The final offering of this recital is the predominantly resigned, ‘Dopis’ (‘Letter) of 1940, a song written five days after her wedding. The music lights up at the words ‘Pan Bůh’ (‘Lord God’).

The music of Vítĕzslava Kaprálová is well worth investigating and this is as good a place as any to start. The whole enterprise exudes professionalism and dedication.

Colin Clarke



see also review by Rob Barnett

Advertising on

Donate and keep us afloat


New Releases

Naxos Classical
All Naxos reviews

Chandos recordings
All Chandos reviews

Hyperion recordings
All Hyperion reviews

Foghorn recordings
All Foghorn reviews

Troubadisc recordings
All Troubadisc reviews

all cpo reviews

Divine Art recordings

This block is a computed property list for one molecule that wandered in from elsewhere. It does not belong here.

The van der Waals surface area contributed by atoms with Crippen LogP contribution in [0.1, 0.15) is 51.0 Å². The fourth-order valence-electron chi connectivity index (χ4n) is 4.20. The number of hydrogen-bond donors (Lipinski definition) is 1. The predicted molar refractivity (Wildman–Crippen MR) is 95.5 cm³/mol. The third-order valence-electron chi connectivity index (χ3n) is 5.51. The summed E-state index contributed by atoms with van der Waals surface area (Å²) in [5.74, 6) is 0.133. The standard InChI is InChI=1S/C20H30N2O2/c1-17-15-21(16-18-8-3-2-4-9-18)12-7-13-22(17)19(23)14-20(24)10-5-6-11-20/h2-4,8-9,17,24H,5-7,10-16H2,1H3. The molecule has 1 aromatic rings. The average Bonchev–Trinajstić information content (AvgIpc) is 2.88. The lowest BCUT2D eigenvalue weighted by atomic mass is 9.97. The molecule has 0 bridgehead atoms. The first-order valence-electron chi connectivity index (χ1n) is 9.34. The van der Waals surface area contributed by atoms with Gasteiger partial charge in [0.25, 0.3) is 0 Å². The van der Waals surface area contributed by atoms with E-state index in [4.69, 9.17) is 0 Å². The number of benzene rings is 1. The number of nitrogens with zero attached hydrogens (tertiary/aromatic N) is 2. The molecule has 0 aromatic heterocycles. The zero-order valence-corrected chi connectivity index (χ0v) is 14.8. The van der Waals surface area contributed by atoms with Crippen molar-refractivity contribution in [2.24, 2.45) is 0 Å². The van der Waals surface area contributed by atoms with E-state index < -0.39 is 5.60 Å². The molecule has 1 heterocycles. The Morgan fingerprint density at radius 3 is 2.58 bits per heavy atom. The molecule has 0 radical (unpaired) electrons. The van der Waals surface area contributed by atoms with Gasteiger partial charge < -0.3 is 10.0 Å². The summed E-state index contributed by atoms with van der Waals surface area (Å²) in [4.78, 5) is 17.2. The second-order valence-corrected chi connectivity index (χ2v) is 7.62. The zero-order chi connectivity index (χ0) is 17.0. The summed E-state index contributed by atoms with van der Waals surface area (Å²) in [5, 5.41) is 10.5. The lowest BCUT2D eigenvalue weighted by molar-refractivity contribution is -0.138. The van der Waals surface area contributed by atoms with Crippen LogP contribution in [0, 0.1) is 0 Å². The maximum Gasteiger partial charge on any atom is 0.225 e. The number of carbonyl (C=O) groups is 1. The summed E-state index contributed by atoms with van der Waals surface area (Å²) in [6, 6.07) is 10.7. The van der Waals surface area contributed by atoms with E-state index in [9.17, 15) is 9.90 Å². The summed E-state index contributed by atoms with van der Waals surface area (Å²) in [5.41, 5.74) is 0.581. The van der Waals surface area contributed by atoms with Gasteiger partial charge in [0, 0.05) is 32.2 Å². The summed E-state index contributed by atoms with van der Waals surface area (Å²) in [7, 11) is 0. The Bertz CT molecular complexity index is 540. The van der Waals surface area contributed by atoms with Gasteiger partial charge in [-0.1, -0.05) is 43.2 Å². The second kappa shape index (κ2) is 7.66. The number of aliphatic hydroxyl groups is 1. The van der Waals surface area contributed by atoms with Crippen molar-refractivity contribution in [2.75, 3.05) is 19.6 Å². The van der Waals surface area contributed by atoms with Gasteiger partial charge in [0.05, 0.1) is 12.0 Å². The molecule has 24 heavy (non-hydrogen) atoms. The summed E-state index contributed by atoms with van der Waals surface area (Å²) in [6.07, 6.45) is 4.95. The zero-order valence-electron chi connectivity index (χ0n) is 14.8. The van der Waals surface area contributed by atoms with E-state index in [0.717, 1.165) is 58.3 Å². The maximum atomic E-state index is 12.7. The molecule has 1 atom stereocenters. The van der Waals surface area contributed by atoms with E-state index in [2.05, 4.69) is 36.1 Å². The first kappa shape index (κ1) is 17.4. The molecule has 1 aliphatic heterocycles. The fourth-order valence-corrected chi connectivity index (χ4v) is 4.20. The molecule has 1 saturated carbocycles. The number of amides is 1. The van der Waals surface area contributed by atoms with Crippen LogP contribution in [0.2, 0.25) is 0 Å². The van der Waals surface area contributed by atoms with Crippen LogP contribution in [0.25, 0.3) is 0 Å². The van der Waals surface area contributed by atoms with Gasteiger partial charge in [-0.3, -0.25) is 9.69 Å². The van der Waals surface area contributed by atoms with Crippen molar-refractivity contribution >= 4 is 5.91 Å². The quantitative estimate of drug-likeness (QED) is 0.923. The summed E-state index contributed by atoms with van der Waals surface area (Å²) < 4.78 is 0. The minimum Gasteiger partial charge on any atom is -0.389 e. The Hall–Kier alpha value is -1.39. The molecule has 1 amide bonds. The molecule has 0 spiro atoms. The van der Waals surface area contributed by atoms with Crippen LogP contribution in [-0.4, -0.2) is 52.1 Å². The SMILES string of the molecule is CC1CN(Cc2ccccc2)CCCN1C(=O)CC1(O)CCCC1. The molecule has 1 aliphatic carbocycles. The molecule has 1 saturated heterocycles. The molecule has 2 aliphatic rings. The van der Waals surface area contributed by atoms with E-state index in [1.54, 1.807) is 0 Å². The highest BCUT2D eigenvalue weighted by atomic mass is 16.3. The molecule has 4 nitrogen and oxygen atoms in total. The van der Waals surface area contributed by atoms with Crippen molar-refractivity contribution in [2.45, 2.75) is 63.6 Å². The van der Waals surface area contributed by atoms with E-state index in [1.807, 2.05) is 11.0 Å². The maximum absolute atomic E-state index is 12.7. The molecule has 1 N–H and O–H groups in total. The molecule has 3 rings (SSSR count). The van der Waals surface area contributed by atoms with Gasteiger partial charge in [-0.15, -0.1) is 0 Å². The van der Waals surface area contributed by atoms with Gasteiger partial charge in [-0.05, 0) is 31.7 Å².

Click to see New Releases
Get 10% off using code musicweb10
All Divine Art reviews

All APR reviews

Lyrita recordings
All Lyrita Reviews


Wyastone New Releases
Obtain 10% discount

Recordings of the Month

November 2022
Bach Orchestral Suites

del Cinque
Del Cinque Cello sonatas

Fujita Mozart
Mao Fujita Mozart

Stanczyk Acousmatic Music


October 2022

Berg Violin Concerto
Violin Concerto Elmes

DEbussy Jeux
Debussy Jeux

Romantic pioano masters
Romantic Piano Masters

The future is female - Vol 2
Volume 2 - The Dance

impromptu harp music
Complete Harp Impromptus


Return toReturn to Index

Untitled Document

Reviews from previous months
Join the mailing list and receive a hyperlinked weekly update on the discs reviewed. details
We welcome feedback on our reviews. Please use the Bulletin Board
Please paste in the first line of your comments the URL of the review to which you refer.